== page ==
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Green eggs and ham
St. Patrick's Day breakfast is a longstanding tradition
Joe Joe Foran, now age seven (2009)

In Savannah, hearty St. Patrick's Day breakfast parties are as much a tradition as wearing green blazers and kissing soldiers in the parade. Good food, fellowship, and the occasional "adult beverage" are the order of the day for longstanding parties with decades of history behind them.

"It's like a big reunion," says Michael Foran, co-host with Jay Blackburn of a nearly 40-year-old party held downtown. "It's every walk of life. The Citadel boys come. You'll have Shriners there. All of our high school classmates, professors at the University of Georgia, people who work on Wall Street. I meet new people every year."

With the annual parade starting promptly at 10:15 a.m., it's the early bird that gets the green grits, cheese biscuits, corned beef hash, and pancakes at breakfast celebrations across the city.

Start times of 7 a.m. are common. For the St. Patrick's Day Parade Committee and Adjutant Staff, their private breakfast begins at 6 a.m.

"All 800 members of the parade committee will be there," says Foran, the committee's Vice Chairman. He'll attend the official breakfast before heading to his own party near the start of the parade route.

Foran and Blackburn hosted their first official "Crack o' Dawn Breakfast," in 1979 at Blackburn's newly purchased apartment downtown, expanding on a tradition that Foran and Blackburn's brother started during their high school days.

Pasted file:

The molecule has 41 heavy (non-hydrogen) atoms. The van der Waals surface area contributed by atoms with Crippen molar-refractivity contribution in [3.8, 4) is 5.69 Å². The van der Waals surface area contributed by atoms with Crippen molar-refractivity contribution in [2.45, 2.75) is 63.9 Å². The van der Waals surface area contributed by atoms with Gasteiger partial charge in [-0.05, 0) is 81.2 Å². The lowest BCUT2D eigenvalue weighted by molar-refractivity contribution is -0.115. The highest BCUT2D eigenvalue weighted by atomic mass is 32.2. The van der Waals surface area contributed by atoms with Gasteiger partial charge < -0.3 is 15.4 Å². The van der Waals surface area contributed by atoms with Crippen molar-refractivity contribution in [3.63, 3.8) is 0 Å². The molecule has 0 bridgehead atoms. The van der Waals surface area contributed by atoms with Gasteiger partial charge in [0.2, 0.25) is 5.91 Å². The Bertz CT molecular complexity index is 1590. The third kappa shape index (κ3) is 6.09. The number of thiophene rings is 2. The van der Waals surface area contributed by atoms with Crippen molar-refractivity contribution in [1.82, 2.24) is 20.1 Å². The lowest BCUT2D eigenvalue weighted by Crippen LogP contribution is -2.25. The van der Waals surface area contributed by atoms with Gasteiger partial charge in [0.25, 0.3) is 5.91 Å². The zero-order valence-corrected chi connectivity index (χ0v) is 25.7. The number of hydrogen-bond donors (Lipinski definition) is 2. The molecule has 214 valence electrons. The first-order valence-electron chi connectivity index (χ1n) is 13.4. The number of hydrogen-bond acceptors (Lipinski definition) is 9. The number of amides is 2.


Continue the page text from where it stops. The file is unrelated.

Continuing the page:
"Around the beginning of March 1979, Michael said to me ‘You know we've been doing this Crack o' Dawn party. Why don't we move it to your place?" says Blackburn.

Early that St. Patrick's Day morning, "I went to the door and there were a bunch of Irishmen standing there wanting to know where was the tap to the keg," says Blackburn. "And that was all it was, the keg on the back porch. From there, each year we sorta added something."

Those "added somethings" have evolved into a six-week preparation period each winter. Next week the hosts expect 400-600 guests will gather at that apartment building and an adjacent vacant lot (still owned by Blackburn) a few blocks from the beginning of the parade route. Tents and tables are set up and a catering crew dishes out green grits, ham, ten to fifteen gallons of bloody mary mix, ten gallons of screwdrivers, five gallons of orange juice.

For one of the first parties, Blackburn's grandmother made "a few dozen" of her signature cheese biscuits.

"They went real quick. The next year she started in January making them and freezing them, so we had several hundred," says Blackburn. After her death, the hosts tried each March to find cheese biscuits that compared to Blackburn's grandmother's recipe.

A few years ago Foran's daughter, Brianna, staffer for U.S. Representative Jack Kingston on a work trip to Jesup "discovered a restaurant ... who made cheese biscuits that are the closest we've found," says Blackburn. This week, Brianna or a friend will pick up 1000 biscuits in Jesup and deliver them for the breakfast.

Brianna's boss is one of dozens of politicians that have stopped by the downtown party. "We've had congressmen, mayors, council members, county commission chairmen, judges, the secretary of state, all types of candidates," says Blackburn.

"One year this fellow invited himself right up and said he was running for governor. Damn if it wasn't Sonny Perdue. It was before the Republican primary and there were a lot of candidates. I've felt like writing him and saying, ‘You crashed the party when you were a candidate, why don't you come back now that you're governor?'"